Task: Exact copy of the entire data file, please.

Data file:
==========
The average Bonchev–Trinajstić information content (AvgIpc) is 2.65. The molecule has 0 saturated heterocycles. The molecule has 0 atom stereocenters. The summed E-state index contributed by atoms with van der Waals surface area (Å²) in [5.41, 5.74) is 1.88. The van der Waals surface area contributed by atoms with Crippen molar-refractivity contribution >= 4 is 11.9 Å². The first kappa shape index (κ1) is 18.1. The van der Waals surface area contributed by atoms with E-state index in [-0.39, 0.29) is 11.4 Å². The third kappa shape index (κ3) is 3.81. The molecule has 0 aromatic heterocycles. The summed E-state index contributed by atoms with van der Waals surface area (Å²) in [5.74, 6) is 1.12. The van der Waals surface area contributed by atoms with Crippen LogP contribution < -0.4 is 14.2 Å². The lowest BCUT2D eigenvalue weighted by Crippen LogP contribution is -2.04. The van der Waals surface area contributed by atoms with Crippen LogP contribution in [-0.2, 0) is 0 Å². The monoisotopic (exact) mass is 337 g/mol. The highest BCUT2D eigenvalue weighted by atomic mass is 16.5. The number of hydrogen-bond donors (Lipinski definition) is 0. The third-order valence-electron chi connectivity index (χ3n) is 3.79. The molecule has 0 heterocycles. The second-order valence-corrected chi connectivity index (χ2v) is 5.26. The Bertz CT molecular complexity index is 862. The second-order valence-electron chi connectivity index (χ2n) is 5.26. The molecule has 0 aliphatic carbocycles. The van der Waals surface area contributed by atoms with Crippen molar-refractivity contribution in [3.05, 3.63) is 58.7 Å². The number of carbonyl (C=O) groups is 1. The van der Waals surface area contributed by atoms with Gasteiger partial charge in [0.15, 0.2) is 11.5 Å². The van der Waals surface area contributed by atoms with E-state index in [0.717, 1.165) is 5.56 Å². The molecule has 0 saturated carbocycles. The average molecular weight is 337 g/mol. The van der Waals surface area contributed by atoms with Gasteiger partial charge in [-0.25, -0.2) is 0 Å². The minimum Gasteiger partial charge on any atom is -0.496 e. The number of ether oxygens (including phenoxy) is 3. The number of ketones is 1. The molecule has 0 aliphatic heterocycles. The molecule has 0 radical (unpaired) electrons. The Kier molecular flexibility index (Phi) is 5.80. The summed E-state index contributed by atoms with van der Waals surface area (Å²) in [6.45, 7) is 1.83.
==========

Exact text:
The average Bonchev–Trinajstić information content (AvgIpc) is 2.65. The molecule has 0 saturated heterocycles. The molecule has 0 atom stereocenters. The summed E-state index contributed by atoms with van der Waals surface area (Å²) in [5.41, 5.74) is 1.88. The van der Waals surface area contributed by atoms with Crippen molar-refractivity contribution >= 4 is 11.9 Å². The first kappa shape index (κ1) is 18.1. The van der Waals surface area contributed by atoms with E-state index in [-0.39, 0.29) is 11.4 Å². The third kappa shape index (κ3) is 3.81. The molecule has 0 aromatic heterocycles. The summed E-state index contributed by atoms with van der Waals surface area (Å²) in [5.74, 6) is 1.12. The van der Waals surface area contributed by atoms with Crippen LogP contribution < -0.4 is 14.2 Å². The lowest BCUT2D eigenvalue weighted by Crippen LogP contribution is -2.04. The van der Waals surface area contributed by atoms with Crippen LogP contribution in [-0.2, 0) is 0 Å². The monoisotopic (exact) mass is 337 g/mol. The highest BCUT2D eigenvalue weighted by atomic mass is 16.5. The number of hydrogen-bond donors (Lipinski definition) is 0. The third-order valence-electron chi connectivity index (χ3n) is 3.79. The molecule has 0 heterocycles. The second-order valence-corrected chi connectivity index (χ2v) is 5.26. The Bertz CT molecular complexity index is 862. The second-order valence-electron chi connectivity index (χ2n) is 5.26. The molecule has 0 aliphatic carbocycles. The van der Waals surface area contributed by atoms with Crippen molar-refractivity contribution in [3.05, 3.63) is 58.7 Å². The number of carbonyl (C=O) groups is 1. The van der Waals surface area contributed by atoms with Gasteiger partial charge in [0.15, 0.2) is 11.5 Å². The van der Waals surface area contributed by atoms with E-state index in [0.717, 1.165) is 5.56 Å². The molecule has 0 saturated carbocycles. The average molecular weight is 337 g/mol. The van der Waals surface area contributed by atoms with Gasteiger partial charge in [-0.25, -0.2) is 0 Å². The minimum Gasteiger partial charge on any atom is -0.496 e. The number of ether oxygens (including phenoxy) is 3. The number of ketones is 1. The molecule has 0 aliphatic heterocycles. The molecule has 0 radical (unpaired) electrons. The Kier molecular flexibility index (Phi) is 5.80. The summed E-state index contributed by atoms with van der Waals surface area (Å²) in [6.45, 7) is 1.83.